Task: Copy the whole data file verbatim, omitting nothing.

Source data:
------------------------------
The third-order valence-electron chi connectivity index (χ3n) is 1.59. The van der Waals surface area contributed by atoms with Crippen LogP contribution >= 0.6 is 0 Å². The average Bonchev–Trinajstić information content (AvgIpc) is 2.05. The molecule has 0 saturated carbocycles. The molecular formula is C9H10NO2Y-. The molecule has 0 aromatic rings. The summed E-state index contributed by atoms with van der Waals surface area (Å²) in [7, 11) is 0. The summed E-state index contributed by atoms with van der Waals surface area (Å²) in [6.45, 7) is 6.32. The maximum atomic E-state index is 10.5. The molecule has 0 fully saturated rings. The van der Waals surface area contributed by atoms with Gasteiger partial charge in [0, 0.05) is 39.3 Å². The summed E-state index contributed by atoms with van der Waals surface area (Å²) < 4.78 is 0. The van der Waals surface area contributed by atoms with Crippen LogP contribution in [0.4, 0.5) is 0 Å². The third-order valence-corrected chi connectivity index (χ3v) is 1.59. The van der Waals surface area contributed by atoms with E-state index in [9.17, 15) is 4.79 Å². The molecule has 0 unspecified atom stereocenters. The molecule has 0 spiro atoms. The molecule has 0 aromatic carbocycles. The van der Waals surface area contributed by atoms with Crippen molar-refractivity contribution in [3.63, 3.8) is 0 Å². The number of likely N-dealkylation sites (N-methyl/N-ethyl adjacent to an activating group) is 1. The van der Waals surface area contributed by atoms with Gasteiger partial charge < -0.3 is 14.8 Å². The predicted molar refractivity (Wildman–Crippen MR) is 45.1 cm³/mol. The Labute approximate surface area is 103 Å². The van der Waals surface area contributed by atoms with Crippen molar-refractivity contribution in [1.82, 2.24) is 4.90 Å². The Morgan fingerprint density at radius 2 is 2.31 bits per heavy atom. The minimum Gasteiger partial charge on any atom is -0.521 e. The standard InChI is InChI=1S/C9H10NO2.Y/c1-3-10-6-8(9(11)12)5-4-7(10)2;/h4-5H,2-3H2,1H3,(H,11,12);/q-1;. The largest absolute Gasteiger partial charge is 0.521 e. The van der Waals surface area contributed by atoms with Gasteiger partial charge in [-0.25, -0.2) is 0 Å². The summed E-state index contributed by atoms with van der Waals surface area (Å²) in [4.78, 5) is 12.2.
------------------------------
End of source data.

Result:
The third-order valence-electron chi connectivity index (χ3n) is 1.59. The van der Waals surface area contributed by atoms with Crippen LogP contribution >= 0.6 is 0 Å². The average Bonchev–Trinajstić information content (AvgIpc) is 2.05. The molecule has 0 saturated carbocycles. The molecular formula is C9H10NO2Y-. The molecule has 0 aromatic rings. The summed E-state index contributed by atoms with van der Waals surface area (Å²) in [7, 11) is 0. The summed E-state index contributed by atoms with van der Waals surface area (Å²) in [6.45, 7) is 6.32. The maximum atomic E-state index is 10.5. The molecule has 0 fully saturated rings. The van der Waals surface area contributed by atoms with Gasteiger partial charge in [0, 0.05) is 39.3 Å². The summed E-state index contributed by atoms with van der Waals surface area (Å²) < 4.78 is 0. The van der Waals surface area contributed by atoms with Crippen LogP contribution in [0.4, 0.5) is 0 Å². The third-order valence-corrected chi connectivity index (χ3v) is 1.59. The van der Waals surface area contributed by atoms with E-state index in [9.17, 15) is 4.79 Å². The molecule has 0 unspecified atom stereocenters. The molecule has 0 spiro atoms. The molecule has 0 aromatic carbocycles. The van der Waals surface area contributed by atoms with Crippen molar-refractivity contribution in [3.63, 3.8) is 0 Å². The number of likely N-dealkylation sites (N-methyl/N-ethyl adjacent to an activating group) is 1. The van der Waals surface area contributed by atoms with Gasteiger partial charge < -0.3 is 14.8 Å². The predicted molar refractivity (Wildman–Crippen MR) is 45.1 cm³/mol. The Labute approximate surface area is 103 Å². The van der Waals surface area contributed by atoms with Crippen molar-refractivity contribution in [1.82, 2.24) is 4.90 Å². The Morgan fingerprint density at radius 2 is 2.31 bits per heavy atom. The minimum Gasteiger partial charge on any atom is -0.521 e. The standard InChI is InChI=1S/C9H10NO2.Y/c1-3-10-6-8(9(11)12)5-4-7(10)2;/h4-5H,2-3H2,1H3,(H,11,12);/q-1;. The largest absolute Gasteiger partial charge is 0.521 e. The van der Waals surface area contributed by atoms with Gasteiger partial charge in [-0.25, -0.2) is 0 Å². The summed E-state index contributed by atoms with van der Waals surface area (Å²) in [4.78, 5) is 12.2.